When I sit in my listening room these days, I am confronted with power – huge amounts of power. I’ve got four 600 wpc monoblocks and one 500 wpc stereo amp. The “little” monoblocks are 95 pounds apiece, while the big ones weigh in at 175 each. This is in stark contrast to the 500 wpc stereo amp, which weighs in at 22 pounds. However, don’t think this stereo amp is a lightweight. Quite the contrary – the Rotel 1092 packs a wallop, and then some. The only thing about it that isn’t heavyweight is the price.
The Rotel 1092 is the one-box stereo version of Rotel’s 1091 class D amp. It is the first class D amp that I’ve auditioned in my system, and I didn’t know what to expect. What I got was a powerful stereo amp that was completely non-fatiguing and delivered more value-for-the-dollar than I thought possible.
Perspective is Important
I’ve had some experience with “midfi” high power amps. I used to own several Carver amps in the 1980’s, including two 375 wpc TFM55’s, which I used in passive biamp mode. They were pretty good, but in the late 1990’s I had a Proceed HPA2 that taught me that all high power amps are not created equal – especially when it comes to bass or driving speakers that love current. The 250 wpc Proceed’s bass was clearly superior to the 2 TFM 55’s put together. I still have a Proceed HPA3 (the three-channel version of the HPA2) that I use in my home theater system. For reference purposes, the HPA2 was more expensive six years ago that the Rotel 1092 is today. Furthermore, the Rotel 1092 is 1/10th the price of the “little” monoblocks (Electrocompaniet Nemos) I mentioned above and 1/12th the price of the big ones (XLH M-2000s).
I’m not going to tell you that the Rotel 1092 outduels the Nemos or the M-2000s. The Nemos produce up to 150 amps of peak current and have a damping factor of 900. The M-2000s are the most wallop-your-chest, we-are-there-live amps I’ve ever had in my system (I have not tried the big Boulder amps). But folks, we are talking about amps that are 10 to 12 times more expensive.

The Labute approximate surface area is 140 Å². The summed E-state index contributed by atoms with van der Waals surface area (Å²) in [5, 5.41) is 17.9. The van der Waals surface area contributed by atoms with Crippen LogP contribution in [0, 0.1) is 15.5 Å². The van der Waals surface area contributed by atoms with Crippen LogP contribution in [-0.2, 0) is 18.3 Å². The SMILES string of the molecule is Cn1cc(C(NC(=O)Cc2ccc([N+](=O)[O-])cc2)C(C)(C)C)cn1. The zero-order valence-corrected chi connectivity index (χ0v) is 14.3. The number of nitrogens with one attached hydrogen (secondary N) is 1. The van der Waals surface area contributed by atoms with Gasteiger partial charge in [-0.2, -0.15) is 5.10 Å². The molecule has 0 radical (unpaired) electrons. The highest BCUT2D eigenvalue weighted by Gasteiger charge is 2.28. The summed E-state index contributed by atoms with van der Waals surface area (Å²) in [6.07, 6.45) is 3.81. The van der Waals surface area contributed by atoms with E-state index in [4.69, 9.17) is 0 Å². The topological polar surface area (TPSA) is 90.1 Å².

On a technical level, the Rotel 1092 has a damping factor of 400 (the Rotel 1092’s conventional sibling RB-1090 has a damping factor of 1000) and produces 40 amps of peak output current, which is way plenty for the overwhelming majority of speakers. On an enjoyment level, it is an amp that, if inserted into any “midfi” system, will immediately jump the system’s dynamics, pace, rhythm and timing to the “hifi” level. (See the comments below by a buddy who inserted the 1092 into his own system.)
So What Is This Class D Amp Thing Anyway?
A class D amp is a switching amplifier. Such amps have several advantages, not the least of which is their efficiency, which allows them to run much cooler than traditional high power amps. My Nemos are a class A design, which runs very warm. During summer, my listening room needs extra air conditioning, while in winter I need to periodically open up windows and doors to cool the room down. Not so with a switching amp like the Rotel 1092. It can be placed in a cabinet without worrying about overheating. A switching amplifier doesn’t need massive heat sinks and can use a smaller and cheaper power transformer. The 1092 never got more than mildly warm, even when run a high output.
Historically, the biggest drawback of switching amps related to the power supply from the wall. A very clean and dependable power supply is a must, or you risk getting distortion and other noise. My main system has three dedicated power supplies, and I had a variety of “conditioning” power cords to experiment with. I did not use a conditioner for the amp (I have always felt that pace, rhythm and timing suffer whenever I insert a power conditioner between the wall outlet and high power amps) and I experienced no power supply problems. I don’t know whether this had anything to do with the Rotel 1092’s design. Rotel’s implementation of a switching amp makes use of the highly-praised Bang & Olufsen ICEpower power modules, and if the 1092 is any indication, we’re going to be seeing many products incorporating these modules.
Let’s Give This Guy A Shot In The Minors